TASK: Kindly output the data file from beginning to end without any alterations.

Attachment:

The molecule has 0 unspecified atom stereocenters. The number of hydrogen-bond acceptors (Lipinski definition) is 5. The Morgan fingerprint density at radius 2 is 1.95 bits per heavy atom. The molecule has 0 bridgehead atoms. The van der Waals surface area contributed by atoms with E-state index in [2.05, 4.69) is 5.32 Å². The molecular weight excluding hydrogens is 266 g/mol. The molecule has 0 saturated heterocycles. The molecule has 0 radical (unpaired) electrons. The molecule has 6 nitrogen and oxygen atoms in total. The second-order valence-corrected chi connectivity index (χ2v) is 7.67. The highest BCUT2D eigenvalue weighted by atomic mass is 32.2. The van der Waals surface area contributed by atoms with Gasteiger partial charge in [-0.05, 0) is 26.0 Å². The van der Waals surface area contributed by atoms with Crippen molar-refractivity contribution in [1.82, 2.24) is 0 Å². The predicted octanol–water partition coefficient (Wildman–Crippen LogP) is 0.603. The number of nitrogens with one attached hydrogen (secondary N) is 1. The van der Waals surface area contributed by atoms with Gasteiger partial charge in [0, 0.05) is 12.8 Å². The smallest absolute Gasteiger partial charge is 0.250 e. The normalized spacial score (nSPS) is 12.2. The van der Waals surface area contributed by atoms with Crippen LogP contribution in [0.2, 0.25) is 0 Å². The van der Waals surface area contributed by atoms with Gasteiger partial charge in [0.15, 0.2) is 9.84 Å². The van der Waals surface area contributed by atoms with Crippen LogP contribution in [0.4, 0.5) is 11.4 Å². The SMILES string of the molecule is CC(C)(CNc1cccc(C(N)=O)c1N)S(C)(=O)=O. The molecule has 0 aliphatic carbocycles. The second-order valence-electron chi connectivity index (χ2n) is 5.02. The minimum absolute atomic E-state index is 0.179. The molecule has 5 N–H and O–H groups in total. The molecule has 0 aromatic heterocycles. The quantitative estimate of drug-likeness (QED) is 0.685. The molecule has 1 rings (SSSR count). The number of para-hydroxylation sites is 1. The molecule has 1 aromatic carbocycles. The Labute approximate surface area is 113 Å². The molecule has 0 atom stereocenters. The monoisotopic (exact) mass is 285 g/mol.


The molecule has 0 unspecified atom stereocenters. The number of hydrogen-bond acceptors (Lipinski definition) is 5. The Morgan fingerprint density at radius 2 is 1.95 bits per heavy atom. The molecule has 0 bridgehead atoms. The van der Waals surface area contributed by atoms with E-state index in [2.05, 4.69) is 5.32 Å². The molecular weight excluding hydrogens is 266 g/mol. The molecule has 0 saturated heterocycles. The molecule has 0 radical (unpaired) electrons. The molecule has 6 nitrogen and oxygen atoms in total. The second-order valence-corrected chi connectivity index (χ2v) is 7.67. The highest BCUT2D eigenvalue weighted by atomic mass is 32.2. The van der Waals surface area contributed by atoms with Gasteiger partial charge in [-0.05, 0) is 26.0 Å². The van der Waals surface area contributed by atoms with Crippen molar-refractivity contribution in [1.82, 2.24) is 0 Å². The predicted octanol–water partition coefficient (Wildman–Crippen LogP) is 0.603. The number of nitrogens with one attached hydrogen (secondary N) is 1. The van der Waals surface area contributed by atoms with Gasteiger partial charge in [0, 0.05) is 12.8 Å². The smallest absolute Gasteiger partial charge is 0.250 e. The normalized spacial score (nSPS) is 12.2. The van der Waals surface area contributed by atoms with Crippen LogP contribution in [0.2, 0.25) is 0 Å². The van der Waals surface area contributed by atoms with Gasteiger partial charge in [0.15, 0.2) is 9.84 Å². The van der Waals surface area contributed by atoms with Crippen LogP contribution in [0.4, 0.5) is 11.4 Å². The SMILES string of the molecule is CC(C)(CNc1cccc(C(N)=O)c1N)S(C)(=O)=O. The molecule has 0 aliphatic carbocycles. The second-order valence-electron chi connectivity index (χ2n) is 5.02. The minimum absolute atomic E-state index is 0.179. The molecule has 5 N–H and O–H groups in total. The molecule has 0 aromatic heterocycles. The quantitative estimate of drug-likeness (QED) is 0.685. The molecule has 1 rings (SSSR count). The number of para-hydroxylation sites is 1. The molecule has 1 aromatic carbocycles. The Labute approximate surface area is 113 Å². The molecule has 0 atom stereocenters. The monoisotopic (exact) mass is 285 g/mol.